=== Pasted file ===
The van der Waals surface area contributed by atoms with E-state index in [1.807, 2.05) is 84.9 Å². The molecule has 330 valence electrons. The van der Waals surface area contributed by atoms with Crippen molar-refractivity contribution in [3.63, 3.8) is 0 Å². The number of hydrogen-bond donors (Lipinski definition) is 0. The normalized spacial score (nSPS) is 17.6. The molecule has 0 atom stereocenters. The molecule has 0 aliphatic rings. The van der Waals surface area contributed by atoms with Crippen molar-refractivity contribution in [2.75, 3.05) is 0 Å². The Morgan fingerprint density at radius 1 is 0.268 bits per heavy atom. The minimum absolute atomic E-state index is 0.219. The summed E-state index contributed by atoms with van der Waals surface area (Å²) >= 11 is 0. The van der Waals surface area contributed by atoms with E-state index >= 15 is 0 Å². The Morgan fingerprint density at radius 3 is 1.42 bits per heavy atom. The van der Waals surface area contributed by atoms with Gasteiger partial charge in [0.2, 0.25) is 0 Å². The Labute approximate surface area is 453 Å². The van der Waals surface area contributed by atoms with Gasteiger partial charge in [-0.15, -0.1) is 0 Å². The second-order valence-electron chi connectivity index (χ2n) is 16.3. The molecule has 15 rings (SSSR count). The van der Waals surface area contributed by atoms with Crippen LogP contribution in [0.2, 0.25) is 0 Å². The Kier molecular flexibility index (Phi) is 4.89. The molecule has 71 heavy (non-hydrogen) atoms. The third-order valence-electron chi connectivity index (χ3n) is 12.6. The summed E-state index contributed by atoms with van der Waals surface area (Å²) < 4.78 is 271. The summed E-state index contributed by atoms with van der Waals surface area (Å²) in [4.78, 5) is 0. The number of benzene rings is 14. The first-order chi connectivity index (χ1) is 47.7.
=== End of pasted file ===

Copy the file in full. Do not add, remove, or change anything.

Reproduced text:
The van der Waals surface area contributed by atoms with E-state index in [1.807, 2.05) is 84.9 Å². The molecule has 330 valence electrons. The van der Waals surface area contributed by atoms with Crippen molar-refractivity contribution in [3.63, 3.8) is 0 Å². The number of hydrogen-bond donors (Lipinski definition) is 0. The normalized spacial score (nSPS) is 17.6. The molecule has 0 atom stereocenters. The molecule has 0 aliphatic rings. The van der Waals surface area contributed by atoms with Crippen molar-refractivity contribution in [2.75, 3.05) is 0 Å². The Morgan fingerprint density at radius 1 is 0.268 bits per heavy atom. The minimum absolute atomic E-state index is 0.219. The summed E-state index contributed by atoms with van der Waals surface area (Å²) >= 11 is 0. The van der Waals surface area contributed by atoms with E-state index >= 15 is 0 Å². The Morgan fingerprint density at radius 3 is 1.42 bits per heavy atom. The van der Waals surface area contributed by atoms with Gasteiger partial charge in [0.2, 0.25) is 0 Å². The Labute approximate surface area is 453 Å². The van der Waals surface area contributed by atoms with Gasteiger partial charge in [-0.15, -0.1) is 0 Å². The second-order valence-electron chi connectivity index (χ2n) is 16.3. The molecule has 15 rings (SSSR count). The van der Waals surface area contributed by atoms with Crippen LogP contribution in [0.2, 0.25) is 0 Å². The Kier molecular flexibility index (Phi) is 4.89. The molecule has 71 heavy (non-hydrogen) atoms. The third-order valence-electron chi connectivity index (χ3n) is 12.6. The summed E-state index contributed by atoms with van der Waals surface area (Å²) < 4.78 is 271. The summed E-state index contributed by atoms with van der Waals surface area (Å²) in [4.78, 5) is 0. The number of benzene rings is 14. The first-order chi connectivity index (χ1) is 47.7.